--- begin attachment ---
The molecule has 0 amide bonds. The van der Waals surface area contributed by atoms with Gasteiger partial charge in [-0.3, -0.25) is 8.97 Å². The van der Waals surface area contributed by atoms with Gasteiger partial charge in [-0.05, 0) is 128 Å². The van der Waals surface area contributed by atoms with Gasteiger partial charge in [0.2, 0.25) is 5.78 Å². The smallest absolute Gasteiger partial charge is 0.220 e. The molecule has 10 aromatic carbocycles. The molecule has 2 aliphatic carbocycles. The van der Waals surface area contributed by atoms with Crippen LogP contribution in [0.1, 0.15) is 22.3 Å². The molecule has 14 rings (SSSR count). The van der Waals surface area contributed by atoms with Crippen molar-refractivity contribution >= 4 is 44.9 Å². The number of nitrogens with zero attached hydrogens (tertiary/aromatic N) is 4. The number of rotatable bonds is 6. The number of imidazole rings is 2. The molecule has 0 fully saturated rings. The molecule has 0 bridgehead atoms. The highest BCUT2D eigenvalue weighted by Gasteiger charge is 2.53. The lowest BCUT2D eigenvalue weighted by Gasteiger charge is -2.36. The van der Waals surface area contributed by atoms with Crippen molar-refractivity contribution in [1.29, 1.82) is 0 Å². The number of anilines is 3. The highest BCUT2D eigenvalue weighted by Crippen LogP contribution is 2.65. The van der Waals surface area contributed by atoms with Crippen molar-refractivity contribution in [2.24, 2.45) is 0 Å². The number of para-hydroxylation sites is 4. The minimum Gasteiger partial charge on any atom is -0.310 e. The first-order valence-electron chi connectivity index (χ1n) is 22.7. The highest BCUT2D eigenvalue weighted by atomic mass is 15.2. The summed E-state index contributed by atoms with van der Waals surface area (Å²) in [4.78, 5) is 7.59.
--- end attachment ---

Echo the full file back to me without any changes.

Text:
The molecule has 0 amide bonds. The van der Waals surface area contributed by atoms with Gasteiger partial charge in [-0.3, -0.25) is 8.97 Å². The van der Waals surface area contributed by atoms with Gasteiger partial charge in [-0.05, 0) is 128 Å². The van der Waals surface area contributed by atoms with Gasteiger partial charge in [0.2, 0.25) is 5.78 Å². The smallest absolute Gasteiger partial charge is 0.220 e. The molecule has 10 aromatic carbocycles. The molecule has 2 aliphatic carbocycles. The van der Waals surface area contributed by atoms with Crippen LogP contribution in [0.1, 0.15) is 22.3 Å². The molecule has 14 rings (SSSR count). The van der Waals surface area contributed by atoms with Crippen molar-refractivity contribution >= 4 is 44.9 Å². The number of nitrogens with zero attached hydrogens (tertiary/aromatic N) is 4. The number of rotatable bonds is 6. The number of imidazole rings is 2. The molecule has 0 fully saturated rings. The molecule has 0 bridgehead atoms. The highest BCUT2D eigenvalue weighted by Gasteiger charge is 2.53. The lowest BCUT2D eigenvalue weighted by Gasteiger charge is -2.36. The van der Waals surface area contributed by atoms with Crippen molar-refractivity contribution in [1.29, 1.82) is 0 Å². The number of anilines is 3. The highest BCUT2D eigenvalue weighted by Crippen LogP contribution is 2.65. The van der Waals surface area contributed by atoms with Crippen molar-refractivity contribution in [2.24, 2.45) is 0 Å². The number of para-hydroxylation sites is 4. The minimum Gasteiger partial charge on any atom is -0.310 e. The first-order valence-electron chi connectivity index (χ1n) is 22.7. The highest BCUT2D eigenvalue weighted by atomic mass is 15.2. The summed E-state index contributed by atoms with van der Waals surface area (Å²) in [4.78, 5) is 7.59.